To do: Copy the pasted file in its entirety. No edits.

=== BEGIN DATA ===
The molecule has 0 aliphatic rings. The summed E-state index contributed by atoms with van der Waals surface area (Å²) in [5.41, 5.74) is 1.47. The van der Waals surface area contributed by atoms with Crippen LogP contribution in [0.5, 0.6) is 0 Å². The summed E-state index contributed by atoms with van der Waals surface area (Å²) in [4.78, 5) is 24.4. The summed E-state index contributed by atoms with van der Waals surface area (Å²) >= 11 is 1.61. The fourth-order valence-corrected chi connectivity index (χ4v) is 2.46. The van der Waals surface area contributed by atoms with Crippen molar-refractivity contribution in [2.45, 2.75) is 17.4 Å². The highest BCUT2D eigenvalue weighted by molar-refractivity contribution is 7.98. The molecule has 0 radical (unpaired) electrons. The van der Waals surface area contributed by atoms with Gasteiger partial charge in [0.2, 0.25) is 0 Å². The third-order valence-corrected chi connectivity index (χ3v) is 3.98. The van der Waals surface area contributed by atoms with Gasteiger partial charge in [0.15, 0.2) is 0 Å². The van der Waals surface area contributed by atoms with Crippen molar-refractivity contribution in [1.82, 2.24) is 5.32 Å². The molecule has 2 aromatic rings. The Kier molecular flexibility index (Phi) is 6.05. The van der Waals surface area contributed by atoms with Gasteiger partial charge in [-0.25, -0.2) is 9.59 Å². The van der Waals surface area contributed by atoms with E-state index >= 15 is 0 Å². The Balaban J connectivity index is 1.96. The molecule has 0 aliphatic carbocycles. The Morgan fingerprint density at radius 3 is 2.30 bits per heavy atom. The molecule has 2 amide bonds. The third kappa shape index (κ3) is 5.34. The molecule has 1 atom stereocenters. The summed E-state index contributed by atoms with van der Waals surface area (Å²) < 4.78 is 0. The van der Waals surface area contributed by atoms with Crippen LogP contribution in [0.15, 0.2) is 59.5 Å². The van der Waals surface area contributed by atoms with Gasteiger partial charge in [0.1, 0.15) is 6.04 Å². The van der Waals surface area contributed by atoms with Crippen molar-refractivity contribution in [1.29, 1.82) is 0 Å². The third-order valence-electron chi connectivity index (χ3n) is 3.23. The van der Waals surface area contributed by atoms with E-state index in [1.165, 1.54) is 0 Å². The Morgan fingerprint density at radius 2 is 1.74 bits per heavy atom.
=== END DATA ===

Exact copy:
The molecule has 0 aliphatic rings. The summed E-state index contributed by atoms with van der Waals surface area (Å²) in [5.41, 5.74) is 1.47. The van der Waals surface area contributed by atoms with Crippen LogP contribution in [0.5, 0.6) is 0 Å². The summed E-state index contributed by atoms with van der Waals surface area (Å²) in [4.78, 5) is 24.4. The summed E-state index contributed by atoms with van der Waals surface area (Å²) >= 11 is 1.61. The fourth-order valence-corrected chi connectivity index (χ4v) is 2.46. The van der Waals surface area contributed by atoms with Crippen molar-refractivity contribution in [2.45, 2.75) is 17.4 Å². The highest BCUT2D eigenvalue weighted by molar-refractivity contribution is 7.98. The molecule has 0 radical (unpaired) electrons. The van der Waals surface area contributed by atoms with Gasteiger partial charge in [0.2, 0.25) is 0 Å². The third-order valence-corrected chi connectivity index (χ3v) is 3.98. The van der Waals surface area contributed by atoms with Gasteiger partial charge in [0.15, 0.2) is 0 Å². The van der Waals surface area contributed by atoms with Crippen molar-refractivity contribution in [1.82, 2.24) is 5.32 Å². The molecule has 2 aromatic rings. The Kier molecular flexibility index (Phi) is 6.05. The van der Waals surface area contributed by atoms with Gasteiger partial charge in [-0.25, -0.2) is 9.59 Å². The van der Waals surface area contributed by atoms with E-state index >= 15 is 0 Å². The Balaban J connectivity index is 1.96. The molecule has 0 aliphatic carbocycles. The Morgan fingerprint density at radius 3 is 2.30 bits per heavy atom. The molecule has 2 amide bonds. The third kappa shape index (κ3) is 5.34. The molecule has 1 atom stereocenters. The summed E-state index contributed by atoms with van der Waals surface area (Å²) < 4.78 is 0. The van der Waals surface area contributed by atoms with Crippen LogP contribution in [0.15, 0.2) is 59.5 Å². The van der Waals surface area contributed by atoms with Gasteiger partial charge in [0.1, 0.15) is 6.04 Å². The van der Waals surface area contributed by atoms with Crippen molar-refractivity contribution in [1.29, 1.82) is 0 Å². The third-order valence-electron chi connectivity index (χ3n) is 3.23. The van der Waals surface area contributed by atoms with E-state index in [1.165, 1.54) is 0 Å². The Morgan fingerprint density at radius 2 is 1.74 bits per heavy atom.